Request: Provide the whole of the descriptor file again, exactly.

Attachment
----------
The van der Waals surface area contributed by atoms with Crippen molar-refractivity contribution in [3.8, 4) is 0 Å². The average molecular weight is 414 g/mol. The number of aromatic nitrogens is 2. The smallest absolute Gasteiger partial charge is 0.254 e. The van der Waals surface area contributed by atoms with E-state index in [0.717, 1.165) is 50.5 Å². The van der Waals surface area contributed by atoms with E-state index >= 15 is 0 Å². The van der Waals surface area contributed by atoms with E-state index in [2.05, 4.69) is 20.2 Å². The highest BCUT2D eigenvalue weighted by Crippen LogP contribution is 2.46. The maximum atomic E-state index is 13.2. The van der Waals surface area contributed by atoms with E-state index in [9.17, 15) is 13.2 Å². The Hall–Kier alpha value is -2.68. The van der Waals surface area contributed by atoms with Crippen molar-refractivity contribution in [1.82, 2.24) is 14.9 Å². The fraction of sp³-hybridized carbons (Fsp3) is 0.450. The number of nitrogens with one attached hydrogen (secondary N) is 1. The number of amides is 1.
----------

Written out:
The van der Waals surface area contributed by atoms with Crippen molar-refractivity contribution in [3.8, 4) is 0 Å². The average molecular weight is 414 g/mol. The number of aromatic nitrogens is 2. The smallest absolute Gasteiger partial charge is 0.254 e. The van der Waals surface area contributed by atoms with E-state index in [0.717, 1.165) is 50.5 Å². The van der Waals surface area contributed by atoms with E-state index >= 15 is 0 Å². The van der Waals surface area contributed by atoms with E-state index in [2.05, 4.69) is 20.2 Å². The highest BCUT2D eigenvalue weighted by Crippen LogP contribution is 2.46. The maximum atomic E-state index is 13.2. The van der Waals surface area contributed by atoms with E-state index in [9.17, 15) is 13.2 Å². The Hall–Kier alpha value is -2.68. The van der Waals surface area contributed by atoms with Crippen molar-refractivity contribution in [1.82, 2.24) is 14.9 Å². The fraction of sp³-hybridized carbons (Fsp3) is 0.450. The number of nitrogens with one attached hydrogen (secondary N) is 1. The number of amides is 1.